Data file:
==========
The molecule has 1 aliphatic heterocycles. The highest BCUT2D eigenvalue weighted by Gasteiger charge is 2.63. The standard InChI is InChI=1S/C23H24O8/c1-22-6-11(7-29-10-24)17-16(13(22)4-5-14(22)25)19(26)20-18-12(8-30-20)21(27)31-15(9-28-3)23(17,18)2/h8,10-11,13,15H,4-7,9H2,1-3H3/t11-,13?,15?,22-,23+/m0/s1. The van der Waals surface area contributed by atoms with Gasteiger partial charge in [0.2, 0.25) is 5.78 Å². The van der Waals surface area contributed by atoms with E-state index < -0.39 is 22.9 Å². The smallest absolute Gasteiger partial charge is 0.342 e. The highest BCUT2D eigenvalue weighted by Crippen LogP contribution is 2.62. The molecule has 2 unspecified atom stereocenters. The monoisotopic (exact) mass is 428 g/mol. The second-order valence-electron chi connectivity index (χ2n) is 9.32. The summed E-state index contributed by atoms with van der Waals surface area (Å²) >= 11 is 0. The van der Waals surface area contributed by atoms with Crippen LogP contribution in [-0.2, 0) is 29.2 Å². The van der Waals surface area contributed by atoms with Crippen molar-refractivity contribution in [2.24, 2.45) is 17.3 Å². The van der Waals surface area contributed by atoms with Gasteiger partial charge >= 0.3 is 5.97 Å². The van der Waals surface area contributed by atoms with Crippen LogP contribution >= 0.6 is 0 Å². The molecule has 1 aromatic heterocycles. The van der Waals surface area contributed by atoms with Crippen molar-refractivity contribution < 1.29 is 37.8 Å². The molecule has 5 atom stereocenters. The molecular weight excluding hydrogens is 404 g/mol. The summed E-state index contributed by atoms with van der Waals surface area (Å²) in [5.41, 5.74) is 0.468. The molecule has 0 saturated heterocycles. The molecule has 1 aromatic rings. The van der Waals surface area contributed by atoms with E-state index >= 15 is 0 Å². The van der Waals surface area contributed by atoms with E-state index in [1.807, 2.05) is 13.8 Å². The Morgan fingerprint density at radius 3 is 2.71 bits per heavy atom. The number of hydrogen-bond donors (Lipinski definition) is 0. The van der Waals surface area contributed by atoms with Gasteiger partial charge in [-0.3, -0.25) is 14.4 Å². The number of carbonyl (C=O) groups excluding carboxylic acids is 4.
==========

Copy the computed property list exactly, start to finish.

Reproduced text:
The molecule has 1 aliphatic heterocycles. The highest BCUT2D eigenvalue weighted by Gasteiger charge is 2.63. The standard InChI is InChI=1S/C23H24O8/c1-22-6-11(7-29-10-24)17-16(13(22)4-5-14(22)25)19(26)20-18-12(8-30-20)21(27)31-15(9-28-3)23(17,18)2/h8,10-11,13,15H,4-7,9H2,1-3H3/t11-,13?,15?,22-,23+/m0/s1. The van der Waals surface area contributed by atoms with Gasteiger partial charge in [0.2, 0.25) is 5.78 Å². The van der Waals surface area contributed by atoms with E-state index < -0.39 is 22.9 Å². The smallest absolute Gasteiger partial charge is 0.342 e. The highest BCUT2D eigenvalue weighted by Crippen LogP contribution is 2.62. The molecule has 2 unspecified atom stereocenters. The monoisotopic (exact) mass is 428 g/mol. The second-order valence-electron chi connectivity index (χ2n) is 9.32. The summed E-state index contributed by atoms with van der Waals surface area (Å²) >= 11 is 0. The van der Waals surface area contributed by atoms with Crippen LogP contribution in [-0.2, 0) is 29.2 Å². The van der Waals surface area contributed by atoms with Crippen molar-refractivity contribution in [2.24, 2.45) is 17.3 Å². The van der Waals surface area contributed by atoms with Gasteiger partial charge >= 0.3 is 5.97 Å². The van der Waals surface area contributed by atoms with Crippen LogP contribution >= 0.6 is 0 Å². The molecule has 1 aromatic heterocycles. The van der Waals surface area contributed by atoms with Crippen molar-refractivity contribution < 1.29 is 37.8 Å². The molecule has 5 atom stereocenters. The molecular weight excluding hydrogens is 404 g/mol. The summed E-state index contributed by atoms with van der Waals surface area (Å²) in [5.41, 5.74) is 0.468. The molecule has 0 saturated heterocycles. The molecule has 1 aromatic rings. The van der Waals surface area contributed by atoms with E-state index >= 15 is 0 Å². The van der Waals surface area contributed by atoms with E-state index in [1.807, 2.05) is 13.8 Å². The Morgan fingerprint density at radius 3 is 2.71 bits per heavy atom. The number of hydrogen-bond donors (Lipinski definition) is 0. The van der Waals surface area contributed by atoms with Gasteiger partial charge in [-0.3, -0.25) is 14.4 Å². The number of carbonyl (C=O) groups excluding carboxylic acids is 4.